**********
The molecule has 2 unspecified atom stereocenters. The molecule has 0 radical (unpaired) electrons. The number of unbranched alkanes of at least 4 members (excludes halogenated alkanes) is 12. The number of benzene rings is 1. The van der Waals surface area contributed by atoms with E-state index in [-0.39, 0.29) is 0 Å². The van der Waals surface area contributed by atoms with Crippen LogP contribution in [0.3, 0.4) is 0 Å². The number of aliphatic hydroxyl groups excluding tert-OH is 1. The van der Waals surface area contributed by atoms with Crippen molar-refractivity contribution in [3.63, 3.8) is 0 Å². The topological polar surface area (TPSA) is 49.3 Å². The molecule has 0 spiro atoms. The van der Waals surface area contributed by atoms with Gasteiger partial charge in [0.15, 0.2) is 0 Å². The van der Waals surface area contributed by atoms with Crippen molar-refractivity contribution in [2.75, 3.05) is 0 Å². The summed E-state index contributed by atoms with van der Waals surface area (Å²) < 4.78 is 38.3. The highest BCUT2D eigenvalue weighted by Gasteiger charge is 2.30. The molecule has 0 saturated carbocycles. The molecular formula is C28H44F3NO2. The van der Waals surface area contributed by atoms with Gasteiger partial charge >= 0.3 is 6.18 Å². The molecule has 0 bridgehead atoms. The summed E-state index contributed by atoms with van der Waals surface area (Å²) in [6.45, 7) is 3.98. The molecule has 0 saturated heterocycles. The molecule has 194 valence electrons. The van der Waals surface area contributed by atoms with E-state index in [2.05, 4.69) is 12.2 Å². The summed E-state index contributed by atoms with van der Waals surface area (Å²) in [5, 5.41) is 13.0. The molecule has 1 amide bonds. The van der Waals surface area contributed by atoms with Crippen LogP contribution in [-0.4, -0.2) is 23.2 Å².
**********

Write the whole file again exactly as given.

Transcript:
The molecule has 2 unspecified atom stereocenters. The molecule has 0 radical (unpaired) electrons. The number of unbranched alkanes of at least 4 members (excludes halogenated alkanes) is 12. The number of benzene rings is 1. The van der Waals surface area contributed by atoms with E-state index in [-0.39, 0.29) is 0 Å². The van der Waals surface area contributed by atoms with Crippen LogP contribution in [0.3, 0.4) is 0 Å². The number of aliphatic hydroxyl groups excluding tert-OH is 1. The van der Waals surface area contributed by atoms with Crippen molar-refractivity contribution in [3.63, 3.8) is 0 Å². The topological polar surface area (TPSA) is 49.3 Å². The molecule has 0 spiro atoms. The van der Waals surface area contributed by atoms with Gasteiger partial charge in [0.15, 0.2) is 0 Å². The van der Waals surface area contributed by atoms with Crippen molar-refractivity contribution in [2.75, 3.05) is 0 Å². The summed E-state index contributed by atoms with van der Waals surface area (Å²) < 4.78 is 38.3. The highest BCUT2D eigenvalue weighted by Gasteiger charge is 2.30. The molecule has 0 saturated carbocycles. The molecular formula is C28H44F3NO2. The van der Waals surface area contributed by atoms with Gasteiger partial charge >= 0.3 is 6.18 Å². The molecule has 0 bridgehead atoms. The summed E-state index contributed by atoms with van der Waals surface area (Å²) in [6.45, 7) is 3.98. The molecule has 0 saturated heterocycles. The molecule has 194 valence electrons. The van der Waals surface area contributed by atoms with E-state index in [2.05, 4.69) is 12.2 Å². The summed E-state index contributed by atoms with van der Waals surface area (Å²) in [5, 5.41) is 13.0. The molecule has 1 amide bonds. The van der Waals surface area contributed by atoms with Crippen LogP contribution in [-0.4, -0.2) is 23.2 Å².